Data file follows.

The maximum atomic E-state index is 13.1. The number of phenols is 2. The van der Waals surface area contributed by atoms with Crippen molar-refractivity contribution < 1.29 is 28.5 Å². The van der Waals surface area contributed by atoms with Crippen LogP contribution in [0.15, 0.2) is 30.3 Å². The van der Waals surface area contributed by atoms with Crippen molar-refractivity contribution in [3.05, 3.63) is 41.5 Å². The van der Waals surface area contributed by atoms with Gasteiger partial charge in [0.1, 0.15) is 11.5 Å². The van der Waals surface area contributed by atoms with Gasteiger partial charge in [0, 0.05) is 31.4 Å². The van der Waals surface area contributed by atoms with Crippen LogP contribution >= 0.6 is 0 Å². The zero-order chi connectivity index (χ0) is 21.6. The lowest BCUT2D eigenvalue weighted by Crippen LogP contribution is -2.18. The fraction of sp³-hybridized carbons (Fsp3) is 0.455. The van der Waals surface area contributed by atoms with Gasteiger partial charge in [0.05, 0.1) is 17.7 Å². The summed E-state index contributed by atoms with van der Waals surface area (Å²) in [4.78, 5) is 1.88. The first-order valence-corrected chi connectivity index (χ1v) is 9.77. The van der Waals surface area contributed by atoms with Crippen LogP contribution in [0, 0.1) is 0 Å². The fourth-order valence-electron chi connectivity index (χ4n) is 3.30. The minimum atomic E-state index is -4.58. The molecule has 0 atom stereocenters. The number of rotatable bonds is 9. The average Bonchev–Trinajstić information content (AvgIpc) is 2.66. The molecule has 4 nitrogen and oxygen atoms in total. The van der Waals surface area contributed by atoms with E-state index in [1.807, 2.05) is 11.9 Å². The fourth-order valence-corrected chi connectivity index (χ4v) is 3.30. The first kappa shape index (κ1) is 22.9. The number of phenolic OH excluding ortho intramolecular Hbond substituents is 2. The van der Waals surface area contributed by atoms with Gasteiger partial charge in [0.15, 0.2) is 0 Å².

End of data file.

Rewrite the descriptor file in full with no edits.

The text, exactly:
The maximum atomic E-state index is 13.1. The number of phenols is 2. The van der Waals surface area contributed by atoms with Crippen molar-refractivity contribution < 1.29 is 28.5 Å². The van der Waals surface area contributed by atoms with Crippen LogP contribution in [0.15, 0.2) is 30.3 Å². The van der Waals surface area contributed by atoms with Crippen molar-refractivity contribution in [3.05, 3.63) is 41.5 Å². The van der Waals surface area contributed by atoms with Gasteiger partial charge in [0.1, 0.15) is 11.5 Å². The van der Waals surface area contributed by atoms with Gasteiger partial charge in [0, 0.05) is 31.4 Å². The van der Waals surface area contributed by atoms with Crippen LogP contribution >= 0.6 is 0 Å². The zero-order chi connectivity index (χ0) is 21.6. The lowest BCUT2D eigenvalue weighted by Crippen LogP contribution is -2.18. The fraction of sp³-hybridized carbons (Fsp3) is 0.455. The van der Waals surface area contributed by atoms with Gasteiger partial charge in [0.05, 0.1) is 17.7 Å². The summed E-state index contributed by atoms with van der Waals surface area (Å²) in [4.78, 5) is 1.88. The first-order valence-corrected chi connectivity index (χ1v) is 9.77. The van der Waals surface area contributed by atoms with Crippen LogP contribution in [0, 0.1) is 0 Å². The fourth-order valence-electron chi connectivity index (χ4n) is 3.30. The minimum atomic E-state index is -4.58. The molecule has 0 atom stereocenters. The number of rotatable bonds is 9. The average Bonchev–Trinajstić information content (AvgIpc) is 2.66. The molecule has 4 nitrogen and oxygen atoms in total. The van der Waals surface area contributed by atoms with E-state index in [1.807, 2.05) is 11.9 Å². The fourth-order valence-corrected chi connectivity index (χ4v) is 3.30. The first kappa shape index (κ1) is 22.9. The number of phenolic OH excluding ortho intramolecular Hbond substituents is 2. The van der Waals surface area contributed by atoms with Gasteiger partial charge in [0.15, 0.2) is 0 Å².